My understanding is that QCD has three color charges that are conserved as a result of global SU(3) invariance. What about SU(2) weak? Does it have two types of charges? What I'm getting at is:

U(1) --> 1 type of charge

SU(2) --> ?

SU(3) --> 3 types of charge

Does SU(2) have two types? If not, what is the relation between SU(N) invariance and the number of charge types?

Idea: Maybe both I and I_3 (weak isospin and its third component) are conserved before electroweak symmetry breaking? Is that true? If so, then that would answer my question.

  • 1
    $\begingroup$ Actually each of the symmetry generators commutes with the Hamiltonian and gives a conserved charge. For an SU(N) group the number of generators is $N^2 - 1$. The total number of generators in the SM is $ 1 + (2^2 - 1) + (3^2 -1) = 12$. $\endgroup$
    – Michael
    Mar 14, 2013 at 13:41
  • $\begingroup$ @Michael Brown, I am aware that local invariance of SU(N) leads to N^2-1 gauge fields, however I think this is a different question from what I am asking. SU(3) has 8 gauge fields (quantized becomes 8 gluons), but 3 colors. 3 conserved charges, due to global invariance of SU(3), not local. $\endgroup$
    – user1247
    Mar 14, 2013 at 13:54
  • $\begingroup$ Look up Noether's theorem again. There is a conserved current $j_\mu^A$ for every generator $T^A$ of the group, i.e. the currents live in the adjoint rep. Therefore there are $N^2 - 1$ conserved charges. The number of components in the fundamental rep is a different matter. For SU(N) that is $N$. $\endgroup$
    – Michael
    Mar 14, 2013 at 14:45
  • $\begingroup$ @Michael Brown, I thought that color charge was conserved, and that SU(3) implied three such colors. Am I mistaken that the "3" colors are related to the "3" in SU(3), and that their conservation is related to Noether's theorem? Any help would be appreciated. $\endgroup$
    – user1247
    Mar 14, 2013 at 15:24
  • 2
    $\begingroup$ The "3" is the same 3 as in the SU(3). There are indeed three colours. I didn't say gluons are conserved. But there are 8 conserved quantities in an SU(3) theory, which are the generators of the symmetry group. If it helps you can think of these formally as colour-anticolour pairs (look up 't Hooft double line formalism) since the charges live in the adjoint rep which is isomorphic to fundamental $\otimes$ antifundamental. There is always a conserved quantity associated to any continuous symmetry via Noether's theorem. # of symmetries = # of conserved quantities. $\endgroup$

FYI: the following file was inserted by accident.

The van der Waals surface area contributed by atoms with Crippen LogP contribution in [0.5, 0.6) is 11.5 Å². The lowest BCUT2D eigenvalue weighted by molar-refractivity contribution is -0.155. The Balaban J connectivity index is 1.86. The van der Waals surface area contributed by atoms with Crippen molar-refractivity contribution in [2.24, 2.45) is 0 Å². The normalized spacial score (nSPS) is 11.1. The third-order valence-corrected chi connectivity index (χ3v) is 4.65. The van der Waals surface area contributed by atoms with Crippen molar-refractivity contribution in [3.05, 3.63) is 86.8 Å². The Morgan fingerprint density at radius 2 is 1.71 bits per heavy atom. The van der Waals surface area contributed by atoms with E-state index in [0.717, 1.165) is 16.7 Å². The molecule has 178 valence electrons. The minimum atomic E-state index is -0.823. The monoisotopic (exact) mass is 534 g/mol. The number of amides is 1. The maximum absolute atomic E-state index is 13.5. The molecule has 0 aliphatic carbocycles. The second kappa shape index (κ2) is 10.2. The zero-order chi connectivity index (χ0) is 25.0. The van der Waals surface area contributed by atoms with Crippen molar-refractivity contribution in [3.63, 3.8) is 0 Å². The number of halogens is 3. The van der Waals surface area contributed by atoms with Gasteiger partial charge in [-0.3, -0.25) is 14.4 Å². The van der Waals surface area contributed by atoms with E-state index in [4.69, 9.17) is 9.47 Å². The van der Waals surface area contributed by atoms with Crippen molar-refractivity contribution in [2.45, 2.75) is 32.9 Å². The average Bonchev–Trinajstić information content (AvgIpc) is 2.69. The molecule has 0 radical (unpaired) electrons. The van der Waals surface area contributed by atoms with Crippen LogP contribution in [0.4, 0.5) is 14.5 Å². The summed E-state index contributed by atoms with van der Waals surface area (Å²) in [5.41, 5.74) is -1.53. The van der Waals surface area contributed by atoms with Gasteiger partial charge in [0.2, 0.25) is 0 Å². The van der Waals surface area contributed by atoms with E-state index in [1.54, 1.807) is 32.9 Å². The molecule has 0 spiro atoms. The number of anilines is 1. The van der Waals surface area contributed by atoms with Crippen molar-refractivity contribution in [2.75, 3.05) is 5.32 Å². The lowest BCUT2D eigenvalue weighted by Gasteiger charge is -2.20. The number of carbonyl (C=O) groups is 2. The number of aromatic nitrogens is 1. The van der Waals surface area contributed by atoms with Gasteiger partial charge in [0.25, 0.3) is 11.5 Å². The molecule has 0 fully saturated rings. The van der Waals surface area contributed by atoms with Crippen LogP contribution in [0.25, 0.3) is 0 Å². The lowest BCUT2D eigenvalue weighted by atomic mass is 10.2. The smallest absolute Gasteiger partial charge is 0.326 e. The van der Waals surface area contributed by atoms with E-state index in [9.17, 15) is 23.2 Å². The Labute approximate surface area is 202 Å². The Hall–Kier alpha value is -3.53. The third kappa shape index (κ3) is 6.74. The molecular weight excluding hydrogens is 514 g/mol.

– Michael
    Mar 14, 2013 at 16:39

1 Answer 1


@Michael Brown is right. The SM has 12 exactly conserved currents.

  • All local invariances, a fortiori also imply global invariances, if you ignore (for the sake of argument) the spacetime variability of transformation parameters/angles. So SU(3) has 8, not 3 conserved charges, RG, BG, .... The group has 8 generators. Likewise, SU(2) has 3, not 2 conserved currents: you know this from spin, where each of the 3 projections of a rotationally invariant system is conserved. U(1) has one conserved charge.

  • SSB does not affect the number of conserved currents, in sharp contrast to explicit symmetry breaking: The currents are still conserved, except they have a special nonlinear form (their leading term is linear, not bilinear in the fields, so the corresponding charges shift the fields "nonlinearly"). The symmetry is hidden, and much less apparent, but it is still there, which is why these symmetries are so powerful: they control systematically the divergences of the corresponding QFT. (Actually, though, the 3 charges corresponding to the 3 broken generators are ill-defined/divergent themselves, although their corresponding currents are conserved: the symmetry is still there.)

  • There are further approximate symmetries in the SM, meaning that their charges are violated by a "small" amount (a technical characterization), or even quantum anomalies (collective quantum action of the Dirac sea of fermions coupling chirally to them).

    Further see 149324


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